Secondly, on the knowledge front, having access to the know-how, information, best practices and lessons learned from other countries has key to properly implementing many reforms avoiding the pitfalls of engaging in trial and error system. One good and recent example is the Carbon Action Peer Exchange which has helped us access useful information to advance towards a more sustainable and low carbon economy, including the introduction of carbon taxes.
Another area where the World Bank has been crucial is mobilizing donor funding. The WBG’s work with donors and international organizations has been very useful. For example, in Colombia, the Bank plays a leading role in a multi-donor trust fund to finance our post-conflict agenda.
Examples of the benefits of working with the WBG include the city Bogotá, which is now preparing the tender for the construction of its first Metro line. The World Bank has been involved in the project since the first day. It has provided lessons learned by other countries, experts in integrated transportation systems, experts in international bidding processes and accurate protocols and institutional arrangements to supervise works, contracts, social, environmental and resettlement aspects. The project also requires nearly USD 2.4 billion in financing and solutions to minimize volatilities in rates and foreign currencies’ exposure.
On a different front, Colombia was one the first countries that asked the WBG to create and design insurance instruments to reduce its fiscal vulnerability to natural disasters. As a result, all WBG’s clients now have access to mechanisms such as the CAT DDO, a contingent credit line that we can use as a liquidity facility in critical events, or the recently issued Pacific Alliance CAT Bond that covers up to USD 1.360 million of seismic events in the four member countries of the Pacific Alliance, Chile, Colombia, Mexico, and Peru. The World Bank was pivotal for this transaction that benefited from its AAA rating, lower structuring costs, and the diversification advantage for investors.
Colombia still needs specialized support to face challenges such as: (i) the implementation of the post-conflict agenda, (ii) the closing of internal socioeconomic gaps among regions, (iii) the execution of large infrastructure projects, (iv) the strengthening of national and local capabilities, and (v) the improvement of productivity and competitiveness.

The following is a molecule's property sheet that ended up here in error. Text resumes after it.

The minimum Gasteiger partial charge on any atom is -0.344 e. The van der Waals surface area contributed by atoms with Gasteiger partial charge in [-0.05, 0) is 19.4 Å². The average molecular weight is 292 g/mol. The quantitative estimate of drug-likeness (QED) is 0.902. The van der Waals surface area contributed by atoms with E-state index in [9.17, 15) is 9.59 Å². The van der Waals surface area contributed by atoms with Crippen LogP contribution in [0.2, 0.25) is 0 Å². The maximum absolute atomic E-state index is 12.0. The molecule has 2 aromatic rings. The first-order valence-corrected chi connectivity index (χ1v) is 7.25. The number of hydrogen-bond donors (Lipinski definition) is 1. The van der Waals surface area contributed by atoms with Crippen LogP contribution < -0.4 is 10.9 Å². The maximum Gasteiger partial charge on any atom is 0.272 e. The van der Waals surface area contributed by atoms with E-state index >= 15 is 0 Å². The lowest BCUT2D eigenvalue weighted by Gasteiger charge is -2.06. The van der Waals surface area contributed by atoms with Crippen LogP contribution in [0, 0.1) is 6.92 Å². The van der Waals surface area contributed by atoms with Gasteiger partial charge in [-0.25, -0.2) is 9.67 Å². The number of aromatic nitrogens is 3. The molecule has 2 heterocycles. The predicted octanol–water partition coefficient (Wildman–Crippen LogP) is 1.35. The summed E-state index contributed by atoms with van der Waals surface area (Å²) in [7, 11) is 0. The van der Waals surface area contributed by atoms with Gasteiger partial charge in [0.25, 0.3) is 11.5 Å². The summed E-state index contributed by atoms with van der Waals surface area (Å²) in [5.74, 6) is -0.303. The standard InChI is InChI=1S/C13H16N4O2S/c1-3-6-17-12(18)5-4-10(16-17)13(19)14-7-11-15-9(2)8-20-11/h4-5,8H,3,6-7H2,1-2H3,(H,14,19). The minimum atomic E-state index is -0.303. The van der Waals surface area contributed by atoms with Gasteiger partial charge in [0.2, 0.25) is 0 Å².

We highly value the experience and support of the World Bank. The impact of the knowledge and services that the WBG can provide to Colombia in a historical event such as the peace process can make the difference in its success.
Hence, I make the case that:
· We need a strong WBG that can respond to our need as we continue to face our development challenges. Colombia expects to demand, at least, as many resources as the ones we have received from the WGB in the last decade: Approximately USD 9.400 million in disbursements from the IBRD and USD 2.230 million in investments from the IFC, which mobilized 57% more funds. Therefore, we are very committed with a capital increase for the World Bank Group.
· We agree, support and advocate the UN’s consensus about the role of the private sector in development, and because of that, we need to strengthen institutions like the IFC. We are convinced of its capacity to leverage resources in all economic sectors, with a special focus on those small and medium enterprises that need specialized tools to grow and become highly productive and competitive.
· We are convinced that the Bank also needs to provide continued access to financing and services to middle-income countries, as has been the case in the past. Given the inequality that exists in various middle-income countries, the vulnerability to unpredictable shocks, and the regional disparities, the importance in providing global and regional public goods, the World Bank is as important as it has ever been for this group of counties.
· From a financial sustainability perspective, the WBG needs to have a diversified portfolio to maintain its strong financial position and compensate for the much needed shift into riskier countries.
· In sum, the world is a much better place now that it has ever been. But the risk of rolling back is always there and is multidimensional. We need a strong World Bank to help us all confront old and new challenges.
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Titulo: World Bank Executive Directors’ Retreat Remarks by Mauricio Cárdenas, Minister of Finance of Colombia Washington, D.C.